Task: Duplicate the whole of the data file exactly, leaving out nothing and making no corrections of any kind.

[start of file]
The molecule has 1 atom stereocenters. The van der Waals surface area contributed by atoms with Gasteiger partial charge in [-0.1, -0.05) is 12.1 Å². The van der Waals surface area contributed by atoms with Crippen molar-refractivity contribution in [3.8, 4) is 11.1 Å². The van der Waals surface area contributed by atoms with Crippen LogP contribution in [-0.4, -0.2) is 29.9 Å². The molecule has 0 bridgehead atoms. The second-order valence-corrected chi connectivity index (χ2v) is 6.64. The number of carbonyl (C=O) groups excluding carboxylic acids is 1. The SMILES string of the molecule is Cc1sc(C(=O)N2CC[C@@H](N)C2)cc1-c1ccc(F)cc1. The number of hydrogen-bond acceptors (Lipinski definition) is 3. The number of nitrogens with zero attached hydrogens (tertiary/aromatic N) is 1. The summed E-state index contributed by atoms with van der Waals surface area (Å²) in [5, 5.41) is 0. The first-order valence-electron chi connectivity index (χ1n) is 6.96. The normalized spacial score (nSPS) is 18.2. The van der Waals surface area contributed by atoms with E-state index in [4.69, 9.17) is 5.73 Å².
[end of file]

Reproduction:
The molecule has 1 atom stereocenters. The van der Waals surface area contributed by atoms with Gasteiger partial charge in [-0.1, -0.05) is 12.1 Å². The van der Waals surface area contributed by atoms with Crippen molar-refractivity contribution in [3.8, 4) is 11.1 Å². The van der Waals surface area contributed by atoms with Crippen LogP contribution in [-0.4, -0.2) is 29.9 Å². The molecule has 0 bridgehead atoms. The second-order valence-corrected chi connectivity index (χ2v) is 6.64. The number of carbonyl (C=O) groups excluding carboxylic acids is 1. The SMILES string of the molecule is Cc1sc(C(=O)N2CC[C@@H](N)C2)cc1-c1ccc(F)cc1. The number of hydrogen-bond acceptors (Lipinski definition) is 3. The number of nitrogens with zero attached hydrogens (tertiary/aromatic N) is 1. The summed E-state index contributed by atoms with van der Waals surface area (Å²) in [5, 5.41) is 0. The first-order valence-electron chi connectivity index (χ1n) is 6.96. The normalized spacial score (nSPS) is 18.2. The van der Waals surface area contributed by atoms with E-state index in [4.69, 9.17) is 5.73 Å².